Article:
These orders can be applied for by individuals or by police officers.
Parties seeking or requiring protection are referred to as ‘protected person’ or ‘affected family member’.
Parties accused of committing violence are referred to as the ‘Respondent’.
Interim orders are the first and a temporary stage of the matter. Prior to agreeing on any final orders which commonly have a duration of 12-24 months, both parties should seek independent non-prejudiced legal advice.
Once orders are made ‘final’, the respondent has a family or personal violence record (which in most circumstances is irreversible), this usually sticks for a very long time. Even though a Respondent may agree to an order ‘without admissions’ to the allegations being made, violence will be established and on record.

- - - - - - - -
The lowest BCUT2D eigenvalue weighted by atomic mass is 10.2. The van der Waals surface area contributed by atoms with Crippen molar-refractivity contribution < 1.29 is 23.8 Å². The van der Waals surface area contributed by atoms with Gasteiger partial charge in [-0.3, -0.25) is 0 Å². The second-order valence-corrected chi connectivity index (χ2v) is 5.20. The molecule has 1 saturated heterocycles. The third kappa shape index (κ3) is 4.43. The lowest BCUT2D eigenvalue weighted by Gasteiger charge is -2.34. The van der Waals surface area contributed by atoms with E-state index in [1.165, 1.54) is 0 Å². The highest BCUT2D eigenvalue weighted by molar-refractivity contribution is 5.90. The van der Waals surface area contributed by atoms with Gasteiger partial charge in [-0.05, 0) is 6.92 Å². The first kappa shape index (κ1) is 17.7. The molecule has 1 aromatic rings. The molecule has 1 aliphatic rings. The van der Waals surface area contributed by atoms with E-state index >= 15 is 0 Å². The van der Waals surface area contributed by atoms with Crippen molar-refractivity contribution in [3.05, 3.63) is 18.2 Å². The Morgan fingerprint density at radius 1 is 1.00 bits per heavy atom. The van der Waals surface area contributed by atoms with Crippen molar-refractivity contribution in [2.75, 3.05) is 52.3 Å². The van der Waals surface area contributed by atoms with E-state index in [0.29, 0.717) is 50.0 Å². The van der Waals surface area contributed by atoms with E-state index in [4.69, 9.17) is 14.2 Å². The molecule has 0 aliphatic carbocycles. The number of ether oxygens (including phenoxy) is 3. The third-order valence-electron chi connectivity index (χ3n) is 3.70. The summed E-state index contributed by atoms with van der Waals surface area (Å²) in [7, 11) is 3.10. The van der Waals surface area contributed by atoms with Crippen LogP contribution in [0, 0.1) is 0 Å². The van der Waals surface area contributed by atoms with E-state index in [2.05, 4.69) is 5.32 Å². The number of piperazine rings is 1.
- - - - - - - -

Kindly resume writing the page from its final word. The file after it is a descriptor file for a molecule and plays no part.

Proven breaches of either an interim or final order usually result in criminal charges. It does not matter if the protected person provokes breach or initiates communication or makes a call. It is the Respondent’s own responsibility to religiously follow the Court Order.
We have extensive experience in handling complex intervention orders, breaches resulting in criminal charges, successfully concluding, or extending orders and resolving criminal charges. Where parties agree, orders can be varied and/or revoked allowing undertakings or other alternatives to be arranged.
IVOs are a declarable court outcome disclosable for people applying for security guard licences, commercial vehicle passenger licences, jobs and visa applications. Importantly, any matters relating to the Family Court, Children’s Court and The Department of Health and (DHHS).
We highly recommend seeking the right legal advice prior to any Court date.